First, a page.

1. Separation is stressful on children too and each child may react in different ways to separation or divorce. The child’s age, maturity, personality and characteristics are some factors that will no doubt determine their reaction.
  2. It is important to remember that cooperation of the parties, particularly in the presence and hearing of the children, can be beneficial to the child’s reaction.
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Child Custody & Child Custody Laws

Child Custody Laws and Child Custody Rights are terms often used when parents seek advice in relation to parenting disputes. When parties make competing parenting applications, the Court is required to consider what is in the best interests of the child.

Children’s Rights

Child Custody Rights relate to the rights of the subject child, not the parents.

The rights of a child can be summarised into two primary considerations:

  1. The child’s right to have a meaningful relationship with both parents; and
  2. The child’s right to be protected from physical or psychological harm from being subjected to, or exposed to, abuse, neglect or family violence.

If the primary considerations conflict then the need to protect the child prevails.

The best interests’ principle is the overarching and paramount consideration in all parenting matters. Primary considerations, together with an extensive and broad list of additional considerations are matters that the Court will take into account when determining what is in the child’s best interest. An experienced family lawyer can advise you on which considerations are relevant to your circumstance.

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Why you should speak to family law lawyers about travelling overseas with children after separation

Before you put down the non-refundable deposit on your dream overseas holiday, it is best to check with family law lawyers whether you may need your former partner’s consent to take your children. While it is common for Orders to include mention about who holds the passports, how they are to be renewed and what is permissible overseas travels, they are not compulsory. This may mean you will need to seek the consent of your former partner to take your child overseas. You may also need to seek their consent in applying for or renewing your child’s passport.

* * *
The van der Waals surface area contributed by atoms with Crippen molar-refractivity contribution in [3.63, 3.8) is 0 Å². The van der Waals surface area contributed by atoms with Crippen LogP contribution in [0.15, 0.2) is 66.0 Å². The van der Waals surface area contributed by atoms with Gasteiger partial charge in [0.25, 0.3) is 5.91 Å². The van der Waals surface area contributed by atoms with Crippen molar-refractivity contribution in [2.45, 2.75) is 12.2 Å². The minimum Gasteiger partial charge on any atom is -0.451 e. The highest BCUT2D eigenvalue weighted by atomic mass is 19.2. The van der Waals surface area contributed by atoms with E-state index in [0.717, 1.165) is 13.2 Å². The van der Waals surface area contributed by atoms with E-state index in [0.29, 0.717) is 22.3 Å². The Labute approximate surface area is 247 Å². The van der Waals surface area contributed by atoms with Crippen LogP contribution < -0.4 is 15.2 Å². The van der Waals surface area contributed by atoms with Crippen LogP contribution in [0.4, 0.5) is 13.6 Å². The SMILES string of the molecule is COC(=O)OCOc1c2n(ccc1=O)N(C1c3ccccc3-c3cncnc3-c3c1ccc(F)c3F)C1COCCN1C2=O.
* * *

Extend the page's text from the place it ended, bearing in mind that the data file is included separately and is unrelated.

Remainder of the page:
Renewing or applying for a passport

If your Orders are silent on getting your children a passport or ensuring they remain valid, you will need to obtain the consent of your former partner in getting a passport. This will require you to complete a passport application or renewal application which shows the consent (generally the signature) of both parents. If your former partner refuses to sign the application, you may still able to apply for a passport.

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Child Custody Laws – Parenting Arrangements

Following the breakup of a relationship where children are involved, the children’s short and long term arrangements need to be organised between the parties. This is often difficult given the high emotional nature of separation. If this does become complicated it is suggested that you seek legal advice on child custody laws and assistance to find a solution that caters to the whole family and most importantly the best interests of the child or children involved.

Parenting arrangements, traditionally referent to as ‘custody’ look at things such as:

  • Who the child should live with
  • What parent is responsible for each aspect of the child’s upbringing
  • At what times will the child spend time with the other parent
  • What situations will require the parents to discuss matters relating to the child
  • How parenting arrangements can be altered

It is our hope to assist you in reaching these agreements with the other parent without the requirement of going to court.  Alternatively, we can also assist you in making informal agreements decided by you and the other parent legally binding. However, if both parties are unable to reach a single arrangement, than the court can make and enforce orders for you.

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Child Custody Laws: Parenting Plans and Parenting Orders

When making parenting orders under the Family Law Act 1975, child custody laws stipulate that the court is required to maintain the best interests of the child/children involved as the paramount concern.  It is advised that when divorce or a de facto relationship breakup occurs, that parents follow specific principles when making parenting plans.

Under the Family Law Act 1975 child custody laws highlight that:

  • both parents are responsible for the care and welfare of their children until the children reach 18, and
  • there is a presumption that arrangements which involve shared responsibilities and cooperation between the parents are in the best interests of the child.

Child Custody Laws: How does the court determine the best interests of the child?

When deciding on the best interests of a child, the court examines two tiers of consideration – primary and additional.

Primary considerations consist of:

  • The benefit to children of having a meaningful relationship with both parents.
  • The need to protect the child from physical or psychological harm from being subjected to, or exposed to, abuse, neglect or family violence.